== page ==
Different venue, usual suspects for Red Cadeaux
Former HKJC chairman Arculli - no stranger to international success at Sha Tin - hopes his star stayer can make up for Japan Cup misery
Former Jockey Club chairman Ronald Arculli had two observations about the task that faces his talented stayer Red Cadeaux in Sunday's HK$15 million Longines Hong Kong Vase - it's the usual suspects, but they're a tough crowd.
"It's interesting how often you meet the same horses in these races around the world. There seems to be a core of a relatively small group of horses which are good travellers and they line up in different races in different countries," Arculli said at Sha Tin yesterday.
"We've been up against Dunaden a few times now, for example, in Australia, in the UK and here, and there are some others. So we know the opposition, but it's a tough crowd just the same."
Arculli is no stranger to international success at Sha Tin. His legendary champion, River Verdon, won the Hong Kong Cup in its infancy in 1991, and he would be the first to admit it was not the event it is nowadays. And he has won the Queen Elizabeth II Cup in the spring with River Verdon and River Dancer.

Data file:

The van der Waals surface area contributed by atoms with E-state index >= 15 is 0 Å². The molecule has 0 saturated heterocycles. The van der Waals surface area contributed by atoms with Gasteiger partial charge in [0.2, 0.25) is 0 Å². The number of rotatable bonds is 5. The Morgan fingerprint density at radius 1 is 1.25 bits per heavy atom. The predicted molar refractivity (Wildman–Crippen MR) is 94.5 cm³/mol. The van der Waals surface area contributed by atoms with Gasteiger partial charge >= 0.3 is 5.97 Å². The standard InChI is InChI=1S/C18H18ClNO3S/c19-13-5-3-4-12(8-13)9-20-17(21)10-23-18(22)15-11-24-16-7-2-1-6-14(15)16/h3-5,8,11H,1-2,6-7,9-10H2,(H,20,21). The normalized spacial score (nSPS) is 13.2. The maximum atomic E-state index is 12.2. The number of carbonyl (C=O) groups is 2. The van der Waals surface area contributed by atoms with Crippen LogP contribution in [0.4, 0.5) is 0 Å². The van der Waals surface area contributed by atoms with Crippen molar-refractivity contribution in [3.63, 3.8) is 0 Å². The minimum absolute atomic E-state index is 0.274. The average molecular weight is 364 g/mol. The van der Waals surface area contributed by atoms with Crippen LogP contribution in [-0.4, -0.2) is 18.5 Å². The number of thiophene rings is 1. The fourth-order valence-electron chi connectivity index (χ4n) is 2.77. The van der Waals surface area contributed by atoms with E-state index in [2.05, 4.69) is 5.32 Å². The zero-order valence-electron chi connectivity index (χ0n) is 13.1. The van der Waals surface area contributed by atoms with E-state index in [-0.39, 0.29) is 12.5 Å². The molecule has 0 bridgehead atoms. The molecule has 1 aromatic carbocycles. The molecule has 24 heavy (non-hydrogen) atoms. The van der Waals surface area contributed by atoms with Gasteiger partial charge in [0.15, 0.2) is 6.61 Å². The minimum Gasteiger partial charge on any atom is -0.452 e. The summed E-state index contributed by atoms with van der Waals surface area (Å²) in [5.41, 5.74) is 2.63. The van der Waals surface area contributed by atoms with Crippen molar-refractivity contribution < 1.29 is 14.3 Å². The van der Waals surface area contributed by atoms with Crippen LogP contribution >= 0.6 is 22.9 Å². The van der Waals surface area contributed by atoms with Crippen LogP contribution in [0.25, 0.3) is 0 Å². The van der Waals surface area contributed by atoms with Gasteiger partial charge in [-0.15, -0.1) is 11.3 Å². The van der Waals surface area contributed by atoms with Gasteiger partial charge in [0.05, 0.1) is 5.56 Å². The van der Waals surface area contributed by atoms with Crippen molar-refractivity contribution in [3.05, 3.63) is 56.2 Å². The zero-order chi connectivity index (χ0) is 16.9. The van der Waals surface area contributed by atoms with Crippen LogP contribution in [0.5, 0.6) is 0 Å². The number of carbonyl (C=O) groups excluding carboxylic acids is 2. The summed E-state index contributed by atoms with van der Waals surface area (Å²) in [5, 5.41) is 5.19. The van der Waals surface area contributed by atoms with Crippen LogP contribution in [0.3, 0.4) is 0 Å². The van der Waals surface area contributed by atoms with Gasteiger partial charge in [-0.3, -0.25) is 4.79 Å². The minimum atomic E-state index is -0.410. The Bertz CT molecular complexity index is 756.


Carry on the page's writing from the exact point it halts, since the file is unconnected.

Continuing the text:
"But it would be nice to win a Vase with Red Cadeaux , especially after we almost lost him in Tokyo," Arculli said.
"He was galloped on during the Japan Cup, on his right hind I think, and Gerald Mosse said for a moment he thought he had broken down."
The Ed Dunlop-trained six-year-old followed a famously narrow 2011 Melbourne Cup second to Dunaden with a bold third in last year's Vase behind the same horse, but Dunlop comes back with an air of quiet but elevated confidence after a good campaign at home.
"Really, it was this race last year when he proved he could mix it with top-class 2,400-metre horses and, as I've said many times, his form in Europe in 2012 shows he is a better horse now than he was then," Dunlop said.
"Second in a Coronation Cup, won a Yorkshire Cup and third in the Hardwicke: he has been there or thereabouts all year. His last two runs might not attract much attention on face value, but the way the Melbourne Cup was run, it was almost a prep race for what we are doing in Asia.
"He ran well in Japan, he was the best European. He was checked as he was making his run and should have finished sixth, even though he got slightly injured."
Dunlop, who already has a Vase in his resume care of Ouija Board and a Cup courtesy of Snow Fairy, is well aware that travel issues might have compromised the chances of some big-name rivals, but says Red Cadeaux has travelled "very well".
"He's actually a bit heavier now than he was in the Japan Cup and that's a sign he has enjoyed coming here," he said.
"He did come out of that race with a cut on his right hind tendon and cuts all over his leg, but they were superficial and he's tough and battle-hardened and knows his way around here.
"He may lack the class of some of the others but there are ifs and buts about them, and he'll give his best and if that's good enough, he'll be there."